Am J Perinatol
DOI: 10.1055/s-0042-1748162
Original Article

Bereavement Support for Siblings after Neonatal Loss: an Online Survey of U.S. Training Centers

Katie Tillhof
1   Evanston Hospital, NorthShore University HealthSystem, Evanston, Illinois
Katie Krawzak
2   Advocate Children's Hospital, Advocate Lutheran General Hospital, Park Ridge, Illinois
Jennifer Batza
1   Evanston Hospital, NorthShore University HealthSystem, Evanston, Illinois
1   Evanston Hospital, NorthShore University HealthSystem, Evanston, Illinois
3   Pritzker School of Medicine, University of Chicago, Chicago, Illinois
› Institutsangaben
Funding Data management was possible through grant support for REDCap from NorthShore University HealthSystem.


Objective The aim of this study was to examine bereavement support for siblings of patients who die in the neonatal intensive care unit (NICU) given the adverse effects of unprocessed grief and the paucity of information on children whose newborn siblings die

Study Design This was an anonymous online original survey assessing pre-COVID-19 pandemic bereavement services for NICU families, clinicians' attitudes toward support interventions, challenges, and center characteristics. In spring 2020, nurse managers at 81 U.S. centers with neonatology and maternal–fetal medicine fellowship programs were asked to identify the individual most knowledgeable in their NICU's bereavement support services; these individuals were invited by email to complete an original online survey. Chi testing and odds ratios (ORs) compared responses from centers reporting involvement of palliative care teams (PCT) in NICU sibling bereavement versus no PCT.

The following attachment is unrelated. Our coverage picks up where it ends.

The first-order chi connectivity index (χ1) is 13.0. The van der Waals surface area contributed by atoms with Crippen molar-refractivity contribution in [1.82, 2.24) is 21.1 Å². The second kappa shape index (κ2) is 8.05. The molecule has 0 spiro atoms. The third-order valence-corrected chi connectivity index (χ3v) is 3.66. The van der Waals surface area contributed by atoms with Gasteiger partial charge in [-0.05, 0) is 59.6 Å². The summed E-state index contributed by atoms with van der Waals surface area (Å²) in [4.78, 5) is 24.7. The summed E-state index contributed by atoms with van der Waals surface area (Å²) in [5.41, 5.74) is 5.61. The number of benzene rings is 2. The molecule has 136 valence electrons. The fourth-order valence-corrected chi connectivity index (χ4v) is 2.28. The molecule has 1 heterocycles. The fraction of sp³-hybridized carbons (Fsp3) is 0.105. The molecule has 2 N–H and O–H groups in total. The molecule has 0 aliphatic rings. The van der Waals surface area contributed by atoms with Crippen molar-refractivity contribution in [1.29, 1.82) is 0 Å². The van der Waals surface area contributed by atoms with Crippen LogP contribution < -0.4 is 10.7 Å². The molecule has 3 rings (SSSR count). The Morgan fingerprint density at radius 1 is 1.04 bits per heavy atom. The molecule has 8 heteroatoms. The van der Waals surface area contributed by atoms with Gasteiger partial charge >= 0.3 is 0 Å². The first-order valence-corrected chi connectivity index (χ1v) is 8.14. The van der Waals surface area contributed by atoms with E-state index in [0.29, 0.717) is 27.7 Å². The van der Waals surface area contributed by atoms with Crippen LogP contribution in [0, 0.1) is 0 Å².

Results Fifty-six percent (45 of 80) of invitees responded. Most (77%) NICUs permitted perimortem sibling visitation. Challenges included sparse community resources and limited direct sibling contact. Sixty-nine percent (n = 31) of centers were grouped as PCT. PCT respondents reported eightfold higher chances of providing direct education to the sibling (OR, 7.7; 95% confidence interval, 1.7–34; p = 0.01). Views on appropriateness of sharing educational information with extended family, babysitters, and teachers did not differ. While notifying pediatricians of families experiencing NICU death was more common in PCT (p = 0.02), most respondents reported having “no individual responsible for such communications" (52% PCT vs. 100%, p = 0.001).

Conclusion Despite limited direct contact with siblings of NICU patients who die, efforts are made to involve them in bereavement activities. Opportunities to support these children were identified. Where available, palliative care teams can help provide bereaved siblings with direct education. We recommend formalizing communication mechanisms to ensure that if a NICU patient dies and has surviving siblings, the outpatient physicians caring for these siblings are informed.

Key Points

  • Palliative care enhanced sibling support.

  • Resource and visitation limits hinder support.

  • Teams sporadically briefed siblings' physicians.


Eingereicht: 25. Oktober 2021

Angenommen: 08. März 2022

Artikel online veröffentlicht:
09. Mai 2022

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